Crossing To The Cold Side

Paul Ainsworth
Written by Paul Ainsworth

Preparing for Cold Water Swimming

Photo by Spencer Selover

The lake where I swim (Activities Away Lincoln) is beginning its slow decrease in temperature. Imperceptibly that began in September but now you notice it getting colder each week.

Many of my fellow swimmers look forward to this change.

They do not enjoy the soupy warmth from the height of the summer but instead prefer the cool crispness that makes them feel so alive. The chill that makes your skin tingle and makes you gasp as you submerge your body into those Autumnal depths.

Whilst I was teaching my summer SUP Yoga sessions, several of my students were considering their first season of chilly swimming, and they were eager for any tips that I could share. So, if you have spent the summer months swimming and are considering your first chilly swimming season, what should you look out for?

Eight Points To Consider

Summer To Winter Swimming

1. Induction

Many lakes where you pay to swim will expect new swimmers to complete an induction before you are allowed to swim. These are often very popular so by early November there are likely to be only a few of these sessions left, so stop reading this article and quickly book a slot now, or you may be unable to swim again until April. If you swim in rivers and have not tried winter swimming, perhaps now is the time to join a local club or group who will help with what to expect and keep you safe on those first swims.

2. Wet Suit or Skins

You need to decide on what to wear for your winter season. Now may be the moment to invest in a wetsuit to give you confidence to cope with the cold. During my first chilly year, I wore a wetsuit and only took it off in May. In my second year, I gave myself the skins challenge and swapped the wetsuit for speedos with the addition of a bobble hat worn with neoprene socks and gloves. It is entirely up to you and there are no prizes if skin’s swimming is not for you.

3. Acclimatisation

As well as choosing skins I began to take cool showers. I turned the shower from hot to less than lukewarm, braving a final turn to cold for the last minute of my shower. This definitely helped me to swim during the winter without a wetsuit as I knew what to expect from my body when it was cold. There are other people who have a cool bath or have invested in an outdoor ice bath to get into, with or without the ice.

4. What To Expect

Even with acclimatisation the water always felt cold when I swam in it. The worst was always the back of my neck and some days I would grimace as I swam. There was always a point after about 50metres where I accepted the chill of the water. I could still feel it, but I knew it would not get worse. It always felt cold, but I knew the sensation of my body being cold.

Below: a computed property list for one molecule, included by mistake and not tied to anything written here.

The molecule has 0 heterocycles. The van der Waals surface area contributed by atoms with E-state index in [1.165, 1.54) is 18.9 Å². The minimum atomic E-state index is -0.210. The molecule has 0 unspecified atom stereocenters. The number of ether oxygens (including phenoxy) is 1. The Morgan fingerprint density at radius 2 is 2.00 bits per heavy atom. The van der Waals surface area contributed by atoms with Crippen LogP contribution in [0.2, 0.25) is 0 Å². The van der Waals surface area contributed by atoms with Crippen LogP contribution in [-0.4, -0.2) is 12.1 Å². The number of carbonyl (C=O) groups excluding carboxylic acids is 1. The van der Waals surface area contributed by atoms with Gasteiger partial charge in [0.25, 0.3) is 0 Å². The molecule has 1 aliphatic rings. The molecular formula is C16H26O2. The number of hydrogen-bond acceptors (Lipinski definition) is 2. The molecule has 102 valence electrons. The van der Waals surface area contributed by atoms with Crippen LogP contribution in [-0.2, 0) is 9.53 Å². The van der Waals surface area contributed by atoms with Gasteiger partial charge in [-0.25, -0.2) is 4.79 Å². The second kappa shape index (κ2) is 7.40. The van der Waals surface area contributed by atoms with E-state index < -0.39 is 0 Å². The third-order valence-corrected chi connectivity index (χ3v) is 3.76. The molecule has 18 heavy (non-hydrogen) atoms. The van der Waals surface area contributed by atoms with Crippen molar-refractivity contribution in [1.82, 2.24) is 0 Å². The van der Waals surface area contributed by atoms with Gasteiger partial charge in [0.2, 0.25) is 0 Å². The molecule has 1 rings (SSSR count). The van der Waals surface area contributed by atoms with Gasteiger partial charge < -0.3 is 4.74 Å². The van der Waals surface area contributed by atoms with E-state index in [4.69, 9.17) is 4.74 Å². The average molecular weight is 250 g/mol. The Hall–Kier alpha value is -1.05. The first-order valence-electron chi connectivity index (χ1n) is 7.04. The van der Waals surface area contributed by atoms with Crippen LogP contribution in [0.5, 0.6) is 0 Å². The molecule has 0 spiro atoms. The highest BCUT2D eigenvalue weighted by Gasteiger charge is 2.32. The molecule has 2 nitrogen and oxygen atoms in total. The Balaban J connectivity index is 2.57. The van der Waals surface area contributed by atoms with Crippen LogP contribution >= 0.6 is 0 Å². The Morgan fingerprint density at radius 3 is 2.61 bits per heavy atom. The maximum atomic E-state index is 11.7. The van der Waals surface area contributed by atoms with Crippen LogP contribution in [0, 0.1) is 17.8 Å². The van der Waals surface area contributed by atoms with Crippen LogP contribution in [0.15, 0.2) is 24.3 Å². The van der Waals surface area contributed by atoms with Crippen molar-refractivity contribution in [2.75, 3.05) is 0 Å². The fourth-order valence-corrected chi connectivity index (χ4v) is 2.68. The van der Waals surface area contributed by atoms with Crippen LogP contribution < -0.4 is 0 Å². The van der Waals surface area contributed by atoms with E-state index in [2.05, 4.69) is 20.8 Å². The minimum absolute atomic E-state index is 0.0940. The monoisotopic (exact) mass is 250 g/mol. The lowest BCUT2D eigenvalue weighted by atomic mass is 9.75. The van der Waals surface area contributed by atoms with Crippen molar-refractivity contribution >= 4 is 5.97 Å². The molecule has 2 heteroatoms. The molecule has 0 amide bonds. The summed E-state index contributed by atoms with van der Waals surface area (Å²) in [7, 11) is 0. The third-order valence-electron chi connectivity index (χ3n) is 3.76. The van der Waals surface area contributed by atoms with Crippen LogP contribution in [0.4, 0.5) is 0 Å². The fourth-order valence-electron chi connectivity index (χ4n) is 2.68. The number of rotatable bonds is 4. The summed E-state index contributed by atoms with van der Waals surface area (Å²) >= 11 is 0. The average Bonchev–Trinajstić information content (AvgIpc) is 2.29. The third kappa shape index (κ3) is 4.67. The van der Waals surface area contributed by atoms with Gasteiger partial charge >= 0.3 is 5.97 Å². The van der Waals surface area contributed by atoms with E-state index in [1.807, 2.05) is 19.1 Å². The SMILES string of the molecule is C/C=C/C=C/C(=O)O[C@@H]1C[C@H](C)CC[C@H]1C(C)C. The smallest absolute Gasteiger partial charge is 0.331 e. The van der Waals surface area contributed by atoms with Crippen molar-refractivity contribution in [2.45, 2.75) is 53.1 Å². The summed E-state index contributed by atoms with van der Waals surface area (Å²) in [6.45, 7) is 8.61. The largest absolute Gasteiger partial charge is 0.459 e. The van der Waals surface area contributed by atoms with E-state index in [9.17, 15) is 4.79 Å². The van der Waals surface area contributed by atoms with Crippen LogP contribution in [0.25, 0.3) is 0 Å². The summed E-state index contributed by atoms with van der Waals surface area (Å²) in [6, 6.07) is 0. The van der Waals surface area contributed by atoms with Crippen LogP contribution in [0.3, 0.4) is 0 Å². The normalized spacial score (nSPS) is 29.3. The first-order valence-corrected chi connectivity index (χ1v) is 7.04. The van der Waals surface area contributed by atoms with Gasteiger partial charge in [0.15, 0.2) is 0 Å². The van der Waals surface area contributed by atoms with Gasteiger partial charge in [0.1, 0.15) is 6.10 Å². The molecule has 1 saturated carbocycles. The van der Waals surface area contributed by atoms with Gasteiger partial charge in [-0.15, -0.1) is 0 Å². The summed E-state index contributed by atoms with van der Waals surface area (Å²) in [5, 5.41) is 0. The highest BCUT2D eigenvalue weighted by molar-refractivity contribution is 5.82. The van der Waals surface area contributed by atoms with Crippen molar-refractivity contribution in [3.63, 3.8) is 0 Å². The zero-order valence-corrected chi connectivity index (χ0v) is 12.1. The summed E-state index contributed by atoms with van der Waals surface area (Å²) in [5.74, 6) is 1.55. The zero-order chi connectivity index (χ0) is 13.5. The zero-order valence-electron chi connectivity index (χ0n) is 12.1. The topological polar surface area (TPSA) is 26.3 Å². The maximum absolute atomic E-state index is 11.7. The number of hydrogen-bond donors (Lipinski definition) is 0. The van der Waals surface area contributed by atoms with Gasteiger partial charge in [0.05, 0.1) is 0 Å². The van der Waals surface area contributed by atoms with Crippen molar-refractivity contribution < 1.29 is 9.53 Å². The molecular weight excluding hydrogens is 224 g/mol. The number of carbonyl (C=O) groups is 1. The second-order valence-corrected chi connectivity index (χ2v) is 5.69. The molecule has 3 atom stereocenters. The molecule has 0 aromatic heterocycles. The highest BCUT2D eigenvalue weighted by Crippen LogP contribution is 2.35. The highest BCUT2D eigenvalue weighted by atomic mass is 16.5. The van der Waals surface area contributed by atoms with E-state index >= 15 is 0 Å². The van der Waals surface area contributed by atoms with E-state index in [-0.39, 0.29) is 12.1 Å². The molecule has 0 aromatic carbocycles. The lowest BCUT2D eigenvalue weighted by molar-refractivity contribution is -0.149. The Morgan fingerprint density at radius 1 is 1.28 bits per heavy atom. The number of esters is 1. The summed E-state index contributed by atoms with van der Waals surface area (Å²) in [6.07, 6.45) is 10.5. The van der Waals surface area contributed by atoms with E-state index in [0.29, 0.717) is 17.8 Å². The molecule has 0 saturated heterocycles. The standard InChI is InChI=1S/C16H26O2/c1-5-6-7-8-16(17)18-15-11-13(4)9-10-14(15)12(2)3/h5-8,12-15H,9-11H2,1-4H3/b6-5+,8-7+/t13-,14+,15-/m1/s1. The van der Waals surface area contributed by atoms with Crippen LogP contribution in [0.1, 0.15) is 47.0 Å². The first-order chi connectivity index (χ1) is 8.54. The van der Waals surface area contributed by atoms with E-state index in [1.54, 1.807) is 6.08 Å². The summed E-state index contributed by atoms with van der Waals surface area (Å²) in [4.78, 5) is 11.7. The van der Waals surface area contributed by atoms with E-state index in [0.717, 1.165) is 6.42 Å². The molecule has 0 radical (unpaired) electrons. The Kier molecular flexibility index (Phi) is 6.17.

5. Breathing

The key to cold water swimming is being able to control your breathing. I do not mean complicated or mystical techniques. Instead, the ability -as your body submerges into the water- to breathe steadily rather than gasping for air. Perhaps you could practice your breathing in those cold showers.

6. What To Wear After Swimming

Think about what you can quickly put on to get warm. Everyone has their own solution from dry robes to a range of sweatshirts and jogging trousers. Think about your footwear – what can you put on if your fingers are shaking? My ‘go to’ in the cold are wellies. No laces or fasteners there.

7. After Swim Snack and Drink

What will be your reward to help you get warm? I was a flask of coffee and hot porridge person to try and find that inner warmth and stop me from shivering before I got in my car to drive home.

8. Enjoy The Experience

I relished the friendship and camaraderie of winter swimming. The reduction in people meant that we could recognise and get to know each other. People would always ask if you missed a few weeks. I found this mutual support was something that I looked forward to each week.

Preparing for cold water swimming is not just about building physical resilience, but also developing mental fortitude and acquiring the right knowledge and gear. By embracing a gradual acclimatization process, investing in suitable cold water attire, and honing cold water safety protocols, swimmers can embark on a rewarding journey into the invigorating world of cold water swimming. Remember, it’s not just about conquering the chill, but also about discovering a unique connection with nature and a profound sense of accomplishment that awaits those willing to take the plunge. So, prepare well, stay safe, and let the frigid waters unlock a new level of adventure and self-discovery in your swimming endeavours.

If you’ve enjoyed reading this blog, have a look at last year’s winter swimming blogs and why not follow me on Instagram, Theendlessskies. Happy swimming.

Winter swimming

Winter swimming: Keeping safe

Seven great reasons for winter swimming

Chilly swimming 2.0: Skins

Main – Photo by Juan Davila on Unsplash